Breast Abscess: Care Instructions

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Your Care Instructions

An abscess is a pocket of pus formed by infection. Breast abscesses are most common in women who are breastfeeding. You can usually continue to breastfeed your baby in spite of a breast abscess. It will not harm your baby. If your doctor advises you to stop breastfeeding on the affected breast while it heals, you can continue breastfeeding from the healthy breast.

Sometimes antibiotics are used to treat a breast abscess. If antibiotics do not cure the abscess, it may need to be drained through a small cut (incision).

You may have had a sedative to help you relax. You may be unsteady after having sedation. It can take a few hours for the medicine's effects to wear off. Common side effects of sedation include nausea, vomiting, and feeling sleepy or tired.

The doctor has checked you carefully, but problems can develop later. If you notice any problems or new symptoms, get medical treatment right away.

Follow-up care is a key part of your treatment and safety. Be sure to make and go to all appointments, and call your doctor or nurse call line if you are having problems. It's also a good idea to know your test results and keep a list of the medicines you take.

How can you care for yourself at home?

  • If the doctor gave you a sedative:
    • For 24 hours, don't do anything that requires attention to detail. It takes time for the medicine's effects to completely wear off.
    • For your safety, do not drive or operate any machinery that could be dangerous. Wait until the medicine wears off and you can think clearly and react easily.
  • If your doctor prescribed antibiotics, take them as directed. Do not stop taking them just because you feel better. You need to take the full course of antibiotics.
  • If your doctor drained the abscess, you may have a tube or gauze in the abscess to allow it to continue draining. Follow your doctor's instructions on bathing and caring for the wound.
  • If you are breastfeeding, continue breastfeeding or pumping breast milk, as your doctor advises. It is important to empty your breasts regularly. However, your doctor may advise you to discard the milk from the affected breast until the abscess heals.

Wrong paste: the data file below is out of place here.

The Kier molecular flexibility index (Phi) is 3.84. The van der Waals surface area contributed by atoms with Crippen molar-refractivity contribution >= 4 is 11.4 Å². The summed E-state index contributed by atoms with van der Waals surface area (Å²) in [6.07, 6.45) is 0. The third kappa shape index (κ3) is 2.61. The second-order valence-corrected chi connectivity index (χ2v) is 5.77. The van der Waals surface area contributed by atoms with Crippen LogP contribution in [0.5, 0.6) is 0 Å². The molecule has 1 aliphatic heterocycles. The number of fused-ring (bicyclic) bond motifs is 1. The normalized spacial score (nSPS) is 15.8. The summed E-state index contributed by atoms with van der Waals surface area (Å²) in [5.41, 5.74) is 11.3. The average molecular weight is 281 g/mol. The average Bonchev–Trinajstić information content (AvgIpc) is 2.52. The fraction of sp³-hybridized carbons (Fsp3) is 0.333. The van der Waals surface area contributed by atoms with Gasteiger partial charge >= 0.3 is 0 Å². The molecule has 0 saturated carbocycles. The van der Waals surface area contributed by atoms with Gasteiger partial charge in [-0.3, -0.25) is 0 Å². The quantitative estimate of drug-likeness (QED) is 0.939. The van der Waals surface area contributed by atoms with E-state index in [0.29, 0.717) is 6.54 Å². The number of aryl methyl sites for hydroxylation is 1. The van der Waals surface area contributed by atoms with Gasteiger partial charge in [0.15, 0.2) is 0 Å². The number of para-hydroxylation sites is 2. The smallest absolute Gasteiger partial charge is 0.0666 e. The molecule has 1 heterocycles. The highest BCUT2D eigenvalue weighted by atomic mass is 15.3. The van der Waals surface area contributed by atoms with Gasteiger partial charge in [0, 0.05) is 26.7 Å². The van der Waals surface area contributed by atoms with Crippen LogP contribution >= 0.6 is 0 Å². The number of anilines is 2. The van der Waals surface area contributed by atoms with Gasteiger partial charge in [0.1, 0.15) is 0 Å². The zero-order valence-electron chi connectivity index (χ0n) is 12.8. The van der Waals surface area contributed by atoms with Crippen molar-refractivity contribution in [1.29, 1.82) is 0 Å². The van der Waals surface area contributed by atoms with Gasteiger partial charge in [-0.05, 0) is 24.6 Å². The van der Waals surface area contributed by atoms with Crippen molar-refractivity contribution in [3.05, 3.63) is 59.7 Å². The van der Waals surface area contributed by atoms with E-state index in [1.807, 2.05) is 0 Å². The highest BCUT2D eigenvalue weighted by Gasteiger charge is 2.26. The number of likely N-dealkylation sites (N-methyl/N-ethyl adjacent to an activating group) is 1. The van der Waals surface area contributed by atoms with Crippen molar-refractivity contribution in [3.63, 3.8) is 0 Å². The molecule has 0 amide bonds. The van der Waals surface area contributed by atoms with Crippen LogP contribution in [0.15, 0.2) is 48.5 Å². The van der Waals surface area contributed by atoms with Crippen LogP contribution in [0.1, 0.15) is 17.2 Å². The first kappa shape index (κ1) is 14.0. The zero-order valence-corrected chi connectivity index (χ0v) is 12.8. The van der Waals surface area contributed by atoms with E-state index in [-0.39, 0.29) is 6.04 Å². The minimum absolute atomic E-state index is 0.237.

• Before breastfeeding, place a warm, wet face cloth over the breast for about 15 minutes. Try this at least 3 times a day.
    • If pus is no longer draining from the abscess, breastfeed on both sides.
    • Gently massage your breast to stimulate milk flow.
    • Pump or hand-express a small amount of breast milk before breastfeeding if your breasts are too full with milk or if it hurts too much to nurse. This will make your breasts less full and may make it easier for your baby to nurse.
    • Try feeding from the healthy breast. Then, after your milk is flowing, breastfeed from the affected breast until it feels soft.
  • Take pain medicines exactly as directed.
    • If your doctor gave you a prescription medicine for pain, take it as prescribed.
    • If you are not taking a prescription pain medicine, ask your doctor if you can take an over-the-counter medicine.
    • Do not take two or more pain medicines at the same time unless your doctor told you to. Many pain medicines have acetaminophen, which is Tylenol. Too much acetaminophen (Tylenol) can be harmful.
  • Put ice or a cold pack on your breast for 10 to 15 minutes at a time to reduce pain and swelling. If you are breastfeeding, do this between feedings. Put a thin cloth between the ice and your skin.
  • If pus is draining from your infected breast, wash the nipple gently and let it air-dry before you put your bra back on. A disposable breast pad placed in the bra cup will help absorb the pus.

When should you call for help?

Call 911 anytime you think you may need emergency care. For example, call if:

  • You have trouble breathing.
  • You passed out (lost consciousness).

Call your doctor or nurse call line now or seek immediate medical care if:

  • You have new or worse nausea or vomiting.
  • Your symptoms of infection get worse. This may include:
    • Increased pain, swelling, redness, or warmth around a breast.
    • Red streaks extending from a breast.
    • Pus draining from a breast.
    • A new or higher fever.

Watch closely for changes in your health, and be sure to contact your doctor or nurse call line if:

  • You do not get better as expected.

Where can you learn more?

Go to https://www.healthwise.net/patientEd

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